Tell the House: Stand up for pregnant workers
Even though it's illegal for employers to discriminate against pregnant workers, they still do it all the time.1
The current laws make it difficult for workers to identify and prove pregnancy discrimination. That's why many employers, from law firms and tech companies to fast-food chains and retailers, continue to get away with mistreating and even firing pregnant employees.
The Pregnant Workers Fairness Act would change that by strengthening protections for pregnant workers. House Democrats re-introduced this bill a few months ago, but with several 2020 Democratic presidential candidates publicly backing the bill now, there is renewed energy to push it forward.2 Add your name to help keep the momentum going.
Tell the House: Pass the Pregnant Workers Fairness Act
Being fired after an employer finds out you're pregnant is most common in lower-wage jobs. In fact, workers named employers in the retail, accommodation, food service and administrative services industries in the majority of pregnancy discrimination complaints filed with the Equal Employment Opportunity Commission.3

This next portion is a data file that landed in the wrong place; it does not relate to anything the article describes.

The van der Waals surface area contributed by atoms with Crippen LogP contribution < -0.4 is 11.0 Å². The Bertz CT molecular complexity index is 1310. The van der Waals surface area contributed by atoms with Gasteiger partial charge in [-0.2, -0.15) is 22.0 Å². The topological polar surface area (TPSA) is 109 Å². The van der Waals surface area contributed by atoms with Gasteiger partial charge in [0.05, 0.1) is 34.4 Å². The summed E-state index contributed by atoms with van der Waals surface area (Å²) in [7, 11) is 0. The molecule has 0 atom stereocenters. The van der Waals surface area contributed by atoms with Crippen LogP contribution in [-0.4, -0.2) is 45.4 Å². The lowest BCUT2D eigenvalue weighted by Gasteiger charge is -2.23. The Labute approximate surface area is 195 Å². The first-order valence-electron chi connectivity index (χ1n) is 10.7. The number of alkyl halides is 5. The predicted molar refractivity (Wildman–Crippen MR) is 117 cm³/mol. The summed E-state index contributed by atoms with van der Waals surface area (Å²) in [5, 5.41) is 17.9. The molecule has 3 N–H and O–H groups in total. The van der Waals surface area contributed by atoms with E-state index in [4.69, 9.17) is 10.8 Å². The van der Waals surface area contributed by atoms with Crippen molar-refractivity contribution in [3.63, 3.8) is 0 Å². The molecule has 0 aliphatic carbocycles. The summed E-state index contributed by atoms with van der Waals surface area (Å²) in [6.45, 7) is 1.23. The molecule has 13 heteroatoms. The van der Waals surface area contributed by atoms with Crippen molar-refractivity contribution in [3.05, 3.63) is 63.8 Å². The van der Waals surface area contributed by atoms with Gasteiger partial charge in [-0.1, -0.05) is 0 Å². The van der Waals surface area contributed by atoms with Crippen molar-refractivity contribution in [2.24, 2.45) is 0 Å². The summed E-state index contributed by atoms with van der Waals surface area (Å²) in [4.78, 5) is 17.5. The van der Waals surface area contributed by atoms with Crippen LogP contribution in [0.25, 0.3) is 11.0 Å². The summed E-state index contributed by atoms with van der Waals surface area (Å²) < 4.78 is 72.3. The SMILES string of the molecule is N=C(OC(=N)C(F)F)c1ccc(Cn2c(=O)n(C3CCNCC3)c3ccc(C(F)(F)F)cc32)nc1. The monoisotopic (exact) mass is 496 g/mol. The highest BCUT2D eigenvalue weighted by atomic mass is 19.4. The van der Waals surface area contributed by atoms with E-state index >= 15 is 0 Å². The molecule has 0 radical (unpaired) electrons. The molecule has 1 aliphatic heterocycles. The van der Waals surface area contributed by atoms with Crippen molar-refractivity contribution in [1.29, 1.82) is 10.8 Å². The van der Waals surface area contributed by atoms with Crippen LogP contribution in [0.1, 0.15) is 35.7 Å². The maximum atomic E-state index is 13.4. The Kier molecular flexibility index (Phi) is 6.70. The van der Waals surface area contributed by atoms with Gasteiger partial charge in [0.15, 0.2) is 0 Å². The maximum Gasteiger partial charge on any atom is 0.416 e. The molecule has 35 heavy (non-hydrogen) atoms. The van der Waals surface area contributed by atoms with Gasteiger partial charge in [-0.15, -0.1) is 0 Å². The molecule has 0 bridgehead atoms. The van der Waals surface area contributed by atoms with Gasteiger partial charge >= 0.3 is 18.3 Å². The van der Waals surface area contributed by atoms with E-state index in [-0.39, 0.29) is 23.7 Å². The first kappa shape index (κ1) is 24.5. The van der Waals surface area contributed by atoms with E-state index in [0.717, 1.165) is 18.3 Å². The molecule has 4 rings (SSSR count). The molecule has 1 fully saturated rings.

And that's not all. Low-wage pregnant workers also face dangerous health risks. One-fifth of pregnant workers hold low-wage jobs that require long periods of standing and continuous repetitive motion, which can trigger health consequences in pregnancy.4 Despite this, many employers, like Walmart, still refuse to give adequate accommodations such as a lighter workload or schedule adjustments to pregnant workers.5 That needs to stop now.
The Pregnant Workers Fairness Act would provide clearer guidance to employers and strengthen protections for workers. It would:6
- Clarify that employers must make reasonable accommodations for pregnant workers and workers who just gave birth.
- Require that employers work with employees to determine appropriate reasonable accommodations, similar to requirements set in the Americans with Disabilities Act.
- Protect pregnant workers from retaliation, coercion, intimidation, threats or interference by employers if they request or use an accommodation.
- Provide protections for both pregnant job applicants and employees.
Twenty-seven states have already passed similar legislation with support from both Democrats and Republicans. It's past time for Congress to follow their lead.
Tell Congress: Pass the Pregnant Workers Fairness Act
Thanks for speaking out.
- Bryce Covert, "The American Workplace Still Won’t Accommodate Pregnant Workers," The Nation, Aug. 12, 2019.
- Anna North, "Elizabeth Warren says she lost her job when she got pregnant. Thousands of women every year say the same." Vox, Oct. 9, 2019.
- Covert, "The American Workplace Still Won’t Accommodate Pregnant Workers."
- Vanessa Romo, Federal Commission Sues Walmart For Alleged Discrimination Against Pregnant Employees," NPR, Sept. 21, 2018.
- Nation Partnership for Women & Families, "The Pregnant Workers Fairness Act," May 2019.